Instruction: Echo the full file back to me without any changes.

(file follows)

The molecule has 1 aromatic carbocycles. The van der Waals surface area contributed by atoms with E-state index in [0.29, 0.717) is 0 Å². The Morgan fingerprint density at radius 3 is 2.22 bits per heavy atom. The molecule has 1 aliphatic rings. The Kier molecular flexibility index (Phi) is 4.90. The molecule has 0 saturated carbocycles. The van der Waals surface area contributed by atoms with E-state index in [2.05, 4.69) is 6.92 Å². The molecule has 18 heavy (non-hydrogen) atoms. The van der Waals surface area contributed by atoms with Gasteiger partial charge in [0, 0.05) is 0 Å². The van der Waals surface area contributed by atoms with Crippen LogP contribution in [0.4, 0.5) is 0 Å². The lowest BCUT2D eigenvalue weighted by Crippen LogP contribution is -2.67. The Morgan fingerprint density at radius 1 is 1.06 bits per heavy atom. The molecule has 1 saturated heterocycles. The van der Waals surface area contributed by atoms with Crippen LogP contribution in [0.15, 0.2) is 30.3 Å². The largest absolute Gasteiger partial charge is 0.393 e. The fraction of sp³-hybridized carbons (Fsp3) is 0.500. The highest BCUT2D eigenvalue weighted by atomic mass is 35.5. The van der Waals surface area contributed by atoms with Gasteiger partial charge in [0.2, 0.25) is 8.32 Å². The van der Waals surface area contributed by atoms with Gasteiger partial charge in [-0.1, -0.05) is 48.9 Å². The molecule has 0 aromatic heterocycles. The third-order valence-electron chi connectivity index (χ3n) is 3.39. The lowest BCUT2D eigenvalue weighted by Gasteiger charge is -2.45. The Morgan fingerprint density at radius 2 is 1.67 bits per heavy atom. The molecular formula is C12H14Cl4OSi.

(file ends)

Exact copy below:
The molecule has 1 aromatic carbocycles. The van der Waals surface area contributed by atoms with E-state index in [0.29, 0.717) is 0 Å². The Morgan fingerprint density at radius 3 is 2.22 bits per heavy atom. The molecule has 1 aliphatic rings. The Kier molecular flexibility index (Phi) is 4.90. The molecule has 0 saturated carbocycles. The van der Waals surface area contributed by atoms with E-state index in [2.05, 4.69) is 6.92 Å². The molecule has 18 heavy (non-hydrogen) atoms. The van der Waals surface area contributed by atoms with Gasteiger partial charge in [0, 0.05) is 0 Å². The van der Waals surface area contributed by atoms with Crippen LogP contribution in [0.4, 0.5) is 0 Å². The lowest BCUT2D eigenvalue weighted by Crippen LogP contribution is -2.67. The Morgan fingerprint density at radius 1 is 1.06 bits per heavy atom. The molecule has 1 saturated heterocycles. The van der Waals surface area contributed by atoms with Crippen LogP contribution in [0.15, 0.2) is 30.3 Å². The largest absolute Gasteiger partial charge is 0.393 e. The fraction of sp³-hybridized carbons (Fsp3) is 0.500. The highest BCUT2D eigenvalue weighted by atomic mass is 35.5. The van der Waals surface area contributed by atoms with Gasteiger partial charge in [0.2, 0.25) is 8.32 Å². The van der Waals surface area contributed by atoms with Gasteiger partial charge in [-0.1, -0.05) is 48.9 Å². The molecule has 0 aromatic heterocycles. The third-order valence-electron chi connectivity index (χ3n) is 3.39. The lowest BCUT2D eigenvalue weighted by Gasteiger charge is -2.45. The Morgan fingerprint density at radius 2 is 1.67 bits per heavy atom. The molecular formula is C12H14Cl4OSi.